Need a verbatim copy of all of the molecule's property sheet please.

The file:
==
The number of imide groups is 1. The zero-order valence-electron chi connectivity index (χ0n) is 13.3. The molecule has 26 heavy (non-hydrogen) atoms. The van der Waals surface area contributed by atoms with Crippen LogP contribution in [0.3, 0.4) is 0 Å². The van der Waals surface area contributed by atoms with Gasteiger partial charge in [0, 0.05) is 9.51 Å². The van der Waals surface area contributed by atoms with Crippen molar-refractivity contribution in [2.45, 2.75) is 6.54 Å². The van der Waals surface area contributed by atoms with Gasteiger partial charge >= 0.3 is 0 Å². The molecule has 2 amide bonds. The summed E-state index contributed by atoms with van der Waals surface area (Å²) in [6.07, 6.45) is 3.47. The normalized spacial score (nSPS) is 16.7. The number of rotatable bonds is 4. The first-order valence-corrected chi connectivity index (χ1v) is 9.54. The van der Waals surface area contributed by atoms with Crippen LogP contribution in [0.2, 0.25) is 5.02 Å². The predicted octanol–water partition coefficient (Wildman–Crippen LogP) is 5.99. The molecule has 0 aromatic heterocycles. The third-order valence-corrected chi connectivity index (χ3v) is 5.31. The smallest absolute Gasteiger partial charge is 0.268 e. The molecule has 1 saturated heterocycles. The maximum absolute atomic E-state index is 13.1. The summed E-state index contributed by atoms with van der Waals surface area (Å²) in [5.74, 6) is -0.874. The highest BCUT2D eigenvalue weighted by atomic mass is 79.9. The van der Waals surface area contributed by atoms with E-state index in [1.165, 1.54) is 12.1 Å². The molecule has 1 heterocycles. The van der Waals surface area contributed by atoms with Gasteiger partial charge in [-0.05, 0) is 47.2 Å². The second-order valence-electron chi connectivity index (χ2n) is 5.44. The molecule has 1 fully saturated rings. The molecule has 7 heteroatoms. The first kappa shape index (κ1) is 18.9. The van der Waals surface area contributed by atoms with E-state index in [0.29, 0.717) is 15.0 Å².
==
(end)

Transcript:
The number of imide groups is 1. The zero-order valence-electron chi connectivity index (χ0n) is 13.3. The molecule has 26 heavy (non-hydrogen) atoms. The van der Waals surface area contributed by atoms with Crippen LogP contribution in [0.3, 0.4) is 0 Å². The van der Waals surface area contributed by atoms with Gasteiger partial charge in [0, 0.05) is 9.51 Å². The van der Waals surface area contributed by atoms with Crippen molar-refractivity contribution in [2.45, 2.75) is 6.54 Å². The van der Waals surface area contributed by atoms with Gasteiger partial charge >= 0.3 is 0 Å². The molecule has 2 amide bonds. The summed E-state index contributed by atoms with van der Waals surface area (Å²) in [6.07, 6.45) is 3.47. The normalized spacial score (nSPS) is 16.7. The number of rotatable bonds is 4. The first-order valence-corrected chi connectivity index (χ1v) is 9.54. The van der Waals surface area contributed by atoms with Crippen LogP contribution in [0.2, 0.25) is 5.02 Å². The predicted octanol–water partition coefficient (Wildman–Crippen LogP) is 5.99. The molecule has 0 aromatic heterocycles. The third-order valence-corrected chi connectivity index (χ3v) is 5.31. The smallest absolute Gasteiger partial charge is 0.268 e. The molecule has 1 saturated heterocycles. The maximum absolute atomic E-state index is 13.1. The summed E-state index contributed by atoms with van der Waals surface area (Å²) in [5.74, 6) is -0.874. The highest BCUT2D eigenvalue weighted by atomic mass is 79.9. The van der Waals surface area contributed by atoms with E-state index in [1.165, 1.54) is 12.1 Å². The molecule has 1 heterocycles. The van der Waals surface area contributed by atoms with Gasteiger partial charge in [-0.05, 0) is 47.2 Å². The second-order valence-electron chi connectivity index (χ2n) is 5.44. The molecule has 1 fully saturated rings. The molecule has 7 heteroatoms. The first kappa shape index (κ1) is 18.9. The van der Waals surface area contributed by atoms with E-state index in [0.29, 0.717) is 15.0 Å².